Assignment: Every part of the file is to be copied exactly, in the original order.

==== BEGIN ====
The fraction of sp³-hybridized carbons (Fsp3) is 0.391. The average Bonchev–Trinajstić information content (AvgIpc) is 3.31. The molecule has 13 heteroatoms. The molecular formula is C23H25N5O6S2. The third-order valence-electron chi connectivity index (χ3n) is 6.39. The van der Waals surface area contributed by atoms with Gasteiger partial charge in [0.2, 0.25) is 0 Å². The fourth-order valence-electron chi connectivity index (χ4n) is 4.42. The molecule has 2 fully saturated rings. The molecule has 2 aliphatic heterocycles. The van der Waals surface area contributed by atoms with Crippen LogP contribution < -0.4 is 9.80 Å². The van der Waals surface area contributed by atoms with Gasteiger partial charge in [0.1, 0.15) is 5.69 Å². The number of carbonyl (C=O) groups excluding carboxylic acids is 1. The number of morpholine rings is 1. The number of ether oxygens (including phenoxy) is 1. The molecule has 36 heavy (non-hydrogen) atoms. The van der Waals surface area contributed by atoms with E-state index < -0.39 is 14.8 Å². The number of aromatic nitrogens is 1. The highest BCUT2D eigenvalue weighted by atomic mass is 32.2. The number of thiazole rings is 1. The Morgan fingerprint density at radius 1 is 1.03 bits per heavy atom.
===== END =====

The fraction of sp³-hybridized carbons (Fsp3) is 0.391. The average Bonchev–Trinajstić information content (AvgIpc) is 3.31. The molecule has 13 heteroatoms. The molecular formula is C23H25N5O6S2. The third-order valence-electron chi connectivity index (χ3n) is 6.39. The van der Waals surface area contributed by atoms with Gasteiger partial charge in [0.2, 0.25) is 0 Å². The fourth-order valence-electron chi connectivity index (χ4n) is 4.42. The molecule has 2 fully saturated rings. The molecule has 2 aliphatic heterocycles. The van der Waals surface area contributed by atoms with Crippen LogP contribution < -0.4 is 9.80 Å². The van der Waals surface area contributed by atoms with Gasteiger partial charge in [0.1, 0.15) is 5.69 Å². The number of carbonyl (C=O) groups excluding carboxylic acids is 1. The number of morpholine rings is 1. The number of ether oxygens (including phenoxy) is 1. The molecule has 36 heavy (non-hydrogen) atoms. The van der Waals surface area contributed by atoms with E-state index < -0.39 is 14.8 Å². The number of aromatic nitrogens is 1. The highest BCUT2D eigenvalue weighted by atomic mass is 32.2. The number of thiazole rings is 1. The Morgan fingerprint density at radius 1 is 1.03 bits per heavy atom.